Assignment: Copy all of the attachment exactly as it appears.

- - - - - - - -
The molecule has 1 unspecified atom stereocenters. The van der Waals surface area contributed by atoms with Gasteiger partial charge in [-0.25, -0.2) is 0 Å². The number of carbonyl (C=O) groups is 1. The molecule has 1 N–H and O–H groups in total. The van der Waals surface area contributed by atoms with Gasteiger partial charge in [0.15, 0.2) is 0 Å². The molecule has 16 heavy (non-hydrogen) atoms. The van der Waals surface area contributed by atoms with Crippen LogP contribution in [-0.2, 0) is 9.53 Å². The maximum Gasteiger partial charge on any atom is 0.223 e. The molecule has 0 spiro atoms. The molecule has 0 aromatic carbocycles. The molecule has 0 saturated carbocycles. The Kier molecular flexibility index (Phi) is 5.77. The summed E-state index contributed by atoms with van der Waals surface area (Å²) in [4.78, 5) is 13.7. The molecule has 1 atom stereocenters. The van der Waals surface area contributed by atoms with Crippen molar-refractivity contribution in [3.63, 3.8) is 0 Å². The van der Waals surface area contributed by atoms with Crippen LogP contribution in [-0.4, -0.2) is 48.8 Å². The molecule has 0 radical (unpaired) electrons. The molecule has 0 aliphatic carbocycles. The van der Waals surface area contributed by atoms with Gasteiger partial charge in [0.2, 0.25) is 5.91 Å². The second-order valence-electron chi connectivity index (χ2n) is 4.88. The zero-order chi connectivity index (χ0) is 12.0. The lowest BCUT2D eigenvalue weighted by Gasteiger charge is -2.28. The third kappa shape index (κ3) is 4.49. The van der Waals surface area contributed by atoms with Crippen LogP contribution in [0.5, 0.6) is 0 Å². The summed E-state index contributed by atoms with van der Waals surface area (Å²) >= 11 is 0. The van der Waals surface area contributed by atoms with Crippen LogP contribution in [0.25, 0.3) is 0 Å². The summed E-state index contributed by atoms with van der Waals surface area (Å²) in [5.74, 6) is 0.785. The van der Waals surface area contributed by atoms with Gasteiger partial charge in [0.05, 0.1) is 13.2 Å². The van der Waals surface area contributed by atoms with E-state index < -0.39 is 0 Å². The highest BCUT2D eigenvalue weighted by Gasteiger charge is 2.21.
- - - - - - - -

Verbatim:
The molecule has 1 unspecified atom stereocenters. The van der Waals surface area contributed by atoms with Gasteiger partial charge in [-0.25, -0.2) is 0 Å². The number of carbonyl (C=O) groups is 1. The molecule has 1 N–H and O–H groups in total. The van der Waals surface area contributed by atoms with Gasteiger partial charge in [0.15, 0.2) is 0 Å². The molecule has 16 heavy (non-hydrogen) atoms. The van der Waals surface area contributed by atoms with Crippen LogP contribution in [-0.2, 0) is 9.53 Å². The maximum Gasteiger partial charge on any atom is 0.223 e. The molecule has 0 spiro atoms. The molecule has 0 aromatic carbocycles. The molecule has 0 saturated carbocycles. The Kier molecular flexibility index (Phi) is 5.77. The summed E-state index contributed by atoms with van der Waals surface area (Å²) in [4.78, 5) is 13.7. The molecule has 1 atom stereocenters. The van der Waals surface area contributed by atoms with Crippen molar-refractivity contribution in [3.63, 3.8) is 0 Å². The van der Waals surface area contributed by atoms with Crippen LogP contribution in [-0.4, -0.2) is 48.8 Å². The molecule has 0 radical (unpaired) electrons. The molecule has 0 aliphatic carbocycles. The van der Waals surface area contributed by atoms with Gasteiger partial charge in [0.2, 0.25) is 5.91 Å². The second-order valence-electron chi connectivity index (χ2n) is 4.88. The zero-order chi connectivity index (χ0) is 12.0. The lowest BCUT2D eigenvalue weighted by Gasteiger charge is -2.28. The third kappa shape index (κ3) is 4.49. The van der Waals surface area contributed by atoms with Crippen LogP contribution in [0.5, 0.6) is 0 Å². The summed E-state index contributed by atoms with van der Waals surface area (Å²) >= 11 is 0. The van der Waals surface area contributed by atoms with Crippen LogP contribution in [0.25, 0.3) is 0 Å². The summed E-state index contributed by atoms with van der Waals surface area (Å²) in [5.74, 6) is 0.785. The van der Waals surface area contributed by atoms with Gasteiger partial charge in [0.05, 0.1) is 13.2 Å². The van der Waals surface area contributed by atoms with E-state index < -0.39 is 0 Å². The highest BCUT2D eigenvalue weighted by Gasteiger charge is 2.21.